Social Mobility at Aon

Published: 15 Apr 2019

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Head of Diversity & Inclusion at Aon, Katherine Conway played host to a best practice sharing event in London that posed the questions: Is there a class ceiling? and Does institutional classism exist? In her introduction she made the point that social mobility is not one of the protected characteristics that guards against discrimination at work, making it doubly important to approach it pro-actively.

Authenticity around how people speak, their background and education should not be allowed to hold them back when it comes to accessing equal opportunities at work. On the flip side, employers should welcome the different perspectives and diversity of experience that recruiting more inclusively can bring into the business.

Katherine challenged the audience, many of who work in HR to approach recruitment more strategically, viewing process as only ever half the answer. ‘This industry is really good at collaborating effectively on D&I and we should be proud of that,’ she remarked.

Aon has been running an 8 week long programme with people not in employment, education or training (NEETs) called Step-Up. Adrian Johnson, Senior Consultant and UK Apprentice Lead, gave an outline of how it worked with 4 weeks in the classroom and 4 weeks on the job work experience. Seven people were selected to participate from pathways not normally used by Aon.

‘There is significant government money out there around the skills shortage agenda’ said Adrian as encouragement to others to tap into different ways of identifying young talent adding, ‘These people were previously invisible to us at Aon’. That fact cut both ways with Matilda Allen and Martin Syrett, two of the people who had been through the programme and who were subsequently hired by Aon remarking that had it not been for the programme, they never would have imagined themselves working in insurance.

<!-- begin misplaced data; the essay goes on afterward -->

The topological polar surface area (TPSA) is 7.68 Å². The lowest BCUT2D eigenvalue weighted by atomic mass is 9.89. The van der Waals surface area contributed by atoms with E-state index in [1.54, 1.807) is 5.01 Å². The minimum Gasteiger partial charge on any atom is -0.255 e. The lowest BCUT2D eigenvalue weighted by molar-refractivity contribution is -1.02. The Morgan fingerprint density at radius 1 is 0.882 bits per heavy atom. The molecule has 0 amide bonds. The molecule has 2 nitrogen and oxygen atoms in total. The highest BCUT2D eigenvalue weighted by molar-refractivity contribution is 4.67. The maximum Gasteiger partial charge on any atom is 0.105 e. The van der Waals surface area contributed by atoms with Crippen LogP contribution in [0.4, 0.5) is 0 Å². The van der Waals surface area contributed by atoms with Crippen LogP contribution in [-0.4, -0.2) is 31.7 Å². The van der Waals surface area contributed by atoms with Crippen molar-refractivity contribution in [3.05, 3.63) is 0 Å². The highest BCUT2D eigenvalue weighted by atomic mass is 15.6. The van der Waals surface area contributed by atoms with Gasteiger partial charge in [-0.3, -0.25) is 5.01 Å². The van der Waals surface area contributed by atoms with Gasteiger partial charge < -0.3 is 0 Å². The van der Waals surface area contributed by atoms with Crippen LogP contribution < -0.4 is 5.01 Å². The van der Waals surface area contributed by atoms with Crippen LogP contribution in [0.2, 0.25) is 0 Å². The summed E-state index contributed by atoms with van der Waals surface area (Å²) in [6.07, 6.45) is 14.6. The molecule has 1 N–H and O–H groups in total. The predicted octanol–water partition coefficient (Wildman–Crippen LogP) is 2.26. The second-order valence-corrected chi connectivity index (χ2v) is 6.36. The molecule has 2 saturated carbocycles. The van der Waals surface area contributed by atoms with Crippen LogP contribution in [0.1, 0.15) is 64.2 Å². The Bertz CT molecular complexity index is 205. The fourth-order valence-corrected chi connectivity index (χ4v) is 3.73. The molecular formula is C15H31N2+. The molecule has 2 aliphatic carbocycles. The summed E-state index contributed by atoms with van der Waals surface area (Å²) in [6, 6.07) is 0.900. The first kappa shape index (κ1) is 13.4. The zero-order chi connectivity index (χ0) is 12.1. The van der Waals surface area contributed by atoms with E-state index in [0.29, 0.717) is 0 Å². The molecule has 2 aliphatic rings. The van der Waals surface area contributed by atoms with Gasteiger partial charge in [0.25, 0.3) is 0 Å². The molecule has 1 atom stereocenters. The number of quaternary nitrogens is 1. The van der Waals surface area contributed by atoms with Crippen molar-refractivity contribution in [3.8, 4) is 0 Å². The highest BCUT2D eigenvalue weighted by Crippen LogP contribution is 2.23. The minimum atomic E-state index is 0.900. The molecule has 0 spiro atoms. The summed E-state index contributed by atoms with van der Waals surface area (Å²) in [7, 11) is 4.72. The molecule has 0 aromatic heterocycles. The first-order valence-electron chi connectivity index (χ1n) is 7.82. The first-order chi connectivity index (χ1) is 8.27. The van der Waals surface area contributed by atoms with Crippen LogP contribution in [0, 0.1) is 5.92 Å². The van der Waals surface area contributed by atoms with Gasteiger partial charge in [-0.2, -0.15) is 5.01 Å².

“These guys saw 3 of our CEOs in 8 weeks. There is huge buy-in from our leadership,’ said Adrian. Other aspects of the training included a visit to Manchester where CEO of the Manchester United Foundation, John Shiels took time to meet with them and a session with the charity Suited & Booted which helps the unemployed and those on a low income by providing interview clothing and advice.

‘We have just found out that we are going to be given the chance to speak to the next group of people coming through the Step-Up programme,’ said Matilda. ‘That will be a brilliant full circle moment being able to tell them what it’s been like for us,’ said Martin.’

The Leonard Cheshire Change 100 initiative was also highlighted as a recommended route to introduce people with long term health conditions or disabilities into companies for work experience. Katherine Conway shared the story of a young blind man with a great aptitude for coding who was set a task by one the CEOs at Aon and who responded with a piece of work that saved the delighted CEO 7 weeks in terms of productivity. Proof that talent and a competitive edge can come from the most unexpected places if you have an inclusive environment where everyone is encouraged to contribute

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